AAN 2023: Targeted DBS in brain may work better in Parkinson’s
Fewer cognitive side effects seen in trial with DBS to right side of brain
People with Parkinson’s disease given deep brain stimulation (DBS) targeting the right side of the brain experienced fewer cognitive side effects following treatment compared with those who received the procedure to the left side of the brain, according to new findings from a clinical trial.
Deep brain stimulation, commonly called DBS, is a surgical treatment for Parkinson’s that involves implanting an electrode into the brain to deliver gentle electrical stimulation to specific brain regions. While DBS has been seen to ease Parkinson’s motor symptoms, it also can cause cognitive complications as a side effect.
“DBS is highly effective per patient report, and many patients report being very happy with it, but one common side effect is cognitive change, which includes verbal fluency changes as well as declines in memory,” said Victor A. Del Bene, PhD, of the University of Alabama at Birmingham, who presented the new findings at the annual meeting of the American Academy of Neurology (AAN).
“This [result] is very important because non-motor symptoms in Parkinson’s is a very important factor for quality of life,” Del Bene said.
His talk, given last week at the AAN meeting in Boston and virtually, was titled, “Evidence of Improved Verbal Fluency Following Unilateral Right Hemisphere Subthalamic Nucleus Deep Brain Stimulation for Parkinson’s Disease.”
Targeting the brain’s right versus left side in DBS
The University of Alabama is leading a clinical trial, called SUNDIAL (NCT03353688), that aims to identify biomarkers to help predict patient responses to DBS. The ultimate goal is to better guide individualized treatment for people with the neurodegenerative disease.
At the AAN meeting, Del Bene shared data from 31 patients who participated in SUNDIAL. All received DBS targeting the region of the brain associated with their most problematic symptoms. For 17, the treatment targeted the left side of the brain; the other 14 had DBS on the brain’s right side. None of the patients had signs of cognitive impairment, Del Bene noted.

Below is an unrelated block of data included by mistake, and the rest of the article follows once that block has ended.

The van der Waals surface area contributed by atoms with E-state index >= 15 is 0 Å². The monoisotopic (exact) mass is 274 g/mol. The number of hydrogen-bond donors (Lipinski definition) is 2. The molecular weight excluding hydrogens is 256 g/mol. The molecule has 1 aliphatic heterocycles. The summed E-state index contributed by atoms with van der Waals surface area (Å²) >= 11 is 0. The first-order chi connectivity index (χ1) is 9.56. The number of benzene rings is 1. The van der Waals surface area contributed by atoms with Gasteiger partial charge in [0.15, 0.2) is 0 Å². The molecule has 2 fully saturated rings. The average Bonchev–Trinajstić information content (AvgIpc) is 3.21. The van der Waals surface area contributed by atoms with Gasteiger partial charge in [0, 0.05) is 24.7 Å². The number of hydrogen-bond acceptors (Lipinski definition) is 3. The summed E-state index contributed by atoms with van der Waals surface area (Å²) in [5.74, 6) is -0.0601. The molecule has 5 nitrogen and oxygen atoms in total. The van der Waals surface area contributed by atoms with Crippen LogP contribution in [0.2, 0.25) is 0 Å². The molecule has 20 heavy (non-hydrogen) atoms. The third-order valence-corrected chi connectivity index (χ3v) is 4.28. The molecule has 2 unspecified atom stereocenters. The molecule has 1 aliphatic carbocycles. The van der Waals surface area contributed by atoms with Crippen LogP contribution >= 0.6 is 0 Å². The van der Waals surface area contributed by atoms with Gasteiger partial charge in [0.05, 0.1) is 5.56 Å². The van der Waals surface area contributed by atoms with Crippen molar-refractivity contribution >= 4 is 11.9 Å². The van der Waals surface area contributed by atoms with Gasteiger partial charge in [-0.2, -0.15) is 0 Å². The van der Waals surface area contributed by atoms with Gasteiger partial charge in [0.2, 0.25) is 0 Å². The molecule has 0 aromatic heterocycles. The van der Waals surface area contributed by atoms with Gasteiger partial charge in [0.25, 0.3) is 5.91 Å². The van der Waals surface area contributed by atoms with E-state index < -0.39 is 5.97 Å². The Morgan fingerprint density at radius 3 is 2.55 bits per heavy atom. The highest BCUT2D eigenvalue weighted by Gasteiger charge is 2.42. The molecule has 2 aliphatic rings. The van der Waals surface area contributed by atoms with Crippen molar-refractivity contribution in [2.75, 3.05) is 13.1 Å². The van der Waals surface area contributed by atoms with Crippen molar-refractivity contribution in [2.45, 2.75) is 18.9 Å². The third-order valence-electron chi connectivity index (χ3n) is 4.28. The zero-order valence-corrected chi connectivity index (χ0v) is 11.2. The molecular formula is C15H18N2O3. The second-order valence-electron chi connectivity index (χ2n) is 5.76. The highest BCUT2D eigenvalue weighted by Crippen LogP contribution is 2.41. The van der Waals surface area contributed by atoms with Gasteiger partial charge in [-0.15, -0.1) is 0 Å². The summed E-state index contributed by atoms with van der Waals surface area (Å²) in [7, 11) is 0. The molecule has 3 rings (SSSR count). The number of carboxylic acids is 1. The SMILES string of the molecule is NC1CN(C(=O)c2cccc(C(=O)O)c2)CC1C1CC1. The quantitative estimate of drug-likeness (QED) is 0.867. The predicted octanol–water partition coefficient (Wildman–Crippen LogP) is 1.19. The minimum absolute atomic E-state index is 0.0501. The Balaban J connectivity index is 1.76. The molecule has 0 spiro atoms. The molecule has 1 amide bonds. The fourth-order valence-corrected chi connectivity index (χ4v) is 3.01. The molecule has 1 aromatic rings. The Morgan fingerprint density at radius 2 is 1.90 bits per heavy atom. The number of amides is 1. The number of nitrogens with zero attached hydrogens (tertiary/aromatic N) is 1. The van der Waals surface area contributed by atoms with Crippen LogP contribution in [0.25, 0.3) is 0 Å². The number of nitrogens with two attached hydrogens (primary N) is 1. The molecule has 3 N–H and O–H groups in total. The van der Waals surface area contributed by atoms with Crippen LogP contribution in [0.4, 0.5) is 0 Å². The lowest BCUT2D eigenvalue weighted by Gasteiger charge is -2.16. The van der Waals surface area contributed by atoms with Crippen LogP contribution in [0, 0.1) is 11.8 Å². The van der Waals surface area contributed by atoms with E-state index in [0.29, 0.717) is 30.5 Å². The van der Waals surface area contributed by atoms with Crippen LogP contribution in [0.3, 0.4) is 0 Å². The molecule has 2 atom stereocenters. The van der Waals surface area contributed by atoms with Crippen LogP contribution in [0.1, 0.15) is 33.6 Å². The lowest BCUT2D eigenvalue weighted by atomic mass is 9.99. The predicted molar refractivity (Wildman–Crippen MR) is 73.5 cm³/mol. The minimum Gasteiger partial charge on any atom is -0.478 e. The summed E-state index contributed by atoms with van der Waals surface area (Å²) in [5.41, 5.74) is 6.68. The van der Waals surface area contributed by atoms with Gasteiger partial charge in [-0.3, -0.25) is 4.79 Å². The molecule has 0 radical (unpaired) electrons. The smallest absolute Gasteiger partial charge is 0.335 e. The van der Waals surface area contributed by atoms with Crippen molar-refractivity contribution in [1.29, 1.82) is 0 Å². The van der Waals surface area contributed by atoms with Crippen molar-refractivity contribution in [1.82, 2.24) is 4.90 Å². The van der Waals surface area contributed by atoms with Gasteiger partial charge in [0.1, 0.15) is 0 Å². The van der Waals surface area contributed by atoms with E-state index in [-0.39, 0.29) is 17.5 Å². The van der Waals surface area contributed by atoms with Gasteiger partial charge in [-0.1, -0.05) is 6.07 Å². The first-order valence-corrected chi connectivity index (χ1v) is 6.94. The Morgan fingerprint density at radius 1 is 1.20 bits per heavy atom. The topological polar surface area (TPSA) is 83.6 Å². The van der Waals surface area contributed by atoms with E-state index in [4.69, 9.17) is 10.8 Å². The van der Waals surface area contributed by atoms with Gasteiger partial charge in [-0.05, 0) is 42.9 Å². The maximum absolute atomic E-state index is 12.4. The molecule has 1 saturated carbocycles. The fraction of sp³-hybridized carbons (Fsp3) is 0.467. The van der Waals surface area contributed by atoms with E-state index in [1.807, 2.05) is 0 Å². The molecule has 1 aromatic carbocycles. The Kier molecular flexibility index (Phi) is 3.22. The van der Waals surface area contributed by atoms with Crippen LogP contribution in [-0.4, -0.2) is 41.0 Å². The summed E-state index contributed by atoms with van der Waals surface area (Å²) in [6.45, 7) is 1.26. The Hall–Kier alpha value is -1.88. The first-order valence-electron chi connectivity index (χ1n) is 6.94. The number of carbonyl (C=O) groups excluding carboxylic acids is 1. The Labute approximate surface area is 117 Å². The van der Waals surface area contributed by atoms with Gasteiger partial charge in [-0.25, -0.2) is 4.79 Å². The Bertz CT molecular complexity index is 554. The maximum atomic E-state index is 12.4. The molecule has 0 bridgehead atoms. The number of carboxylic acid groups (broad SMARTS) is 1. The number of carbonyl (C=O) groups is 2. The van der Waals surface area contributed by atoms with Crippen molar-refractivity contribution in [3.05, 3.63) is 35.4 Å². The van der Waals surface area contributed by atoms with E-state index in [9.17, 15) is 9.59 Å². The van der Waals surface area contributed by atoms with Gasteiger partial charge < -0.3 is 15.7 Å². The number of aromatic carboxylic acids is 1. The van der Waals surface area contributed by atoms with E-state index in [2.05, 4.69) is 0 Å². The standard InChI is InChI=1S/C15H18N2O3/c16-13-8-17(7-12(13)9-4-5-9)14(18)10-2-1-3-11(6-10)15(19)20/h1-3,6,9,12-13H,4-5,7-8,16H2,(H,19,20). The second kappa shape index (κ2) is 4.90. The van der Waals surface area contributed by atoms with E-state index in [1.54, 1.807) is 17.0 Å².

At the start of the study (baseline), the participants underwent assessments of verbal fluency, which were repeated at regular intervals following the DBS procedure. In these verbal fluency tests, patients were asked to name as many words as they could think of in a given category.
The patients also underwent memory assessments, as well as the Stroop test — a classic psychological evaluation in which a patient is given a list of words for colors, written in different-colored ink. The patient has to say the color the word is written in, not the word that is spelled, as quickly as possible.
At baseline, verbal fluency scores were significantly lower among patients with left-side DBS compared with those with the treatment targeting the right side of the brain. Stroop test scores were similar in both groups.
Over six months of follow-up, for patients given left-side DBS, the verbal fluency scores gradually worsened, by about 25% in total. This “is very consistent with published literature,” Del Bene said.
By contrast, among those given right-side DBS, verbal fluency scores improved significantly, by about 25%, over six months of follow-up. This finding was exciting because improvements on cognitive tests following right-side DBS have not been reported before, according to Del Bene.
Patients given right-side DBS also showed significant improvements on the Stroop test, by about 18%. In patients given left-side DBS, Stroop test scores did not significantly change over six months of follow-up.
Measures of short-term memory did not change significantly in either group over the course of the study, while long-term memory worsened by about 10% both the right-side and left-side groups. These data also are consistent with prior findings on DBS, Del Bene said.
According to Del Bene, the worsening of verbal fluency after left-side DBS is likely caused by damage to certain language-processing centers located on the left side of the brain due to the implanted electrode.
The reasons for verbal fluency and Stroop test improvements following right-side DBS remain less clear, however. It could be that there are no lesions due to electrode placement in the left part of the brain that’s associated with language processing.
But it also might be the practice effect — when patients do better on specific cognitive tests the more often they take it.
“Conservatively, we can say that there is at least no evidence of decline in verbal fluency and response inhibition [Stroop test] in the [right-side DBS] group,” Del Bene said.
He noted that efforts are underway to perform further studies testing whether these results can be replicated and verified. If they can, he said these data may help guide DBS placement to help minimize side effects in cognition for patients.
Note: The Parkinson’s News Today team is providing coverage of the American Academy of Neurology (AAN) 2023 Annual Meeting April 22-27. Go here to see the latest stories from the conference.